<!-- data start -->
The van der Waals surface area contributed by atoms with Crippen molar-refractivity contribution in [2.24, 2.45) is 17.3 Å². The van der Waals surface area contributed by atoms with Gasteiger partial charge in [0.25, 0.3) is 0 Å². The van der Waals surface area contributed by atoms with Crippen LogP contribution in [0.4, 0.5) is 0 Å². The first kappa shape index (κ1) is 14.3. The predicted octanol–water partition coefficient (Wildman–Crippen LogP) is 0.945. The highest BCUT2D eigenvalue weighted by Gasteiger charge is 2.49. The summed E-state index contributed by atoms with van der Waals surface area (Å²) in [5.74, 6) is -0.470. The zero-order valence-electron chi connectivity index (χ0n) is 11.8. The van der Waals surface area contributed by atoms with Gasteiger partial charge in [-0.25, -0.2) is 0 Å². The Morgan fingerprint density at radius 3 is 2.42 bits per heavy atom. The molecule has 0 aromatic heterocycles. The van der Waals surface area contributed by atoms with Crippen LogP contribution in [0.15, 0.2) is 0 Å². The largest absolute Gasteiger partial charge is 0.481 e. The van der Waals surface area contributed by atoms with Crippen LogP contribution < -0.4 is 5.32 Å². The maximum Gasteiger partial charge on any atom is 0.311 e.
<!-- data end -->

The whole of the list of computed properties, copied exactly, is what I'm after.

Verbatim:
The van der Waals surface area contributed by atoms with Crippen molar-refractivity contribution in [2.24, 2.45) is 17.3 Å². The van der Waals surface area contributed by atoms with Gasteiger partial charge in [0.25, 0.3) is 0 Å². The van der Waals surface area contributed by atoms with Crippen LogP contribution in [0.4, 0.5) is 0 Å². The first kappa shape index (κ1) is 14.3. The predicted octanol–water partition coefficient (Wildman–Crippen LogP) is 0.945. The highest BCUT2D eigenvalue weighted by Gasteiger charge is 2.49. The summed E-state index contributed by atoms with van der Waals surface area (Å²) in [5.74, 6) is -0.470. The zero-order valence-electron chi connectivity index (χ0n) is 11.8. The van der Waals surface area contributed by atoms with Gasteiger partial charge in [-0.25, -0.2) is 0 Å². The Morgan fingerprint density at radius 3 is 2.42 bits per heavy atom. The molecule has 0 aromatic heterocycles. The van der Waals surface area contributed by atoms with Crippen LogP contribution in [0.15, 0.2) is 0 Å². The largest absolute Gasteiger partial charge is 0.481 e. The van der Waals surface area contributed by atoms with Crippen LogP contribution < -0.4 is 5.32 Å². The maximum Gasteiger partial charge on any atom is 0.311 e.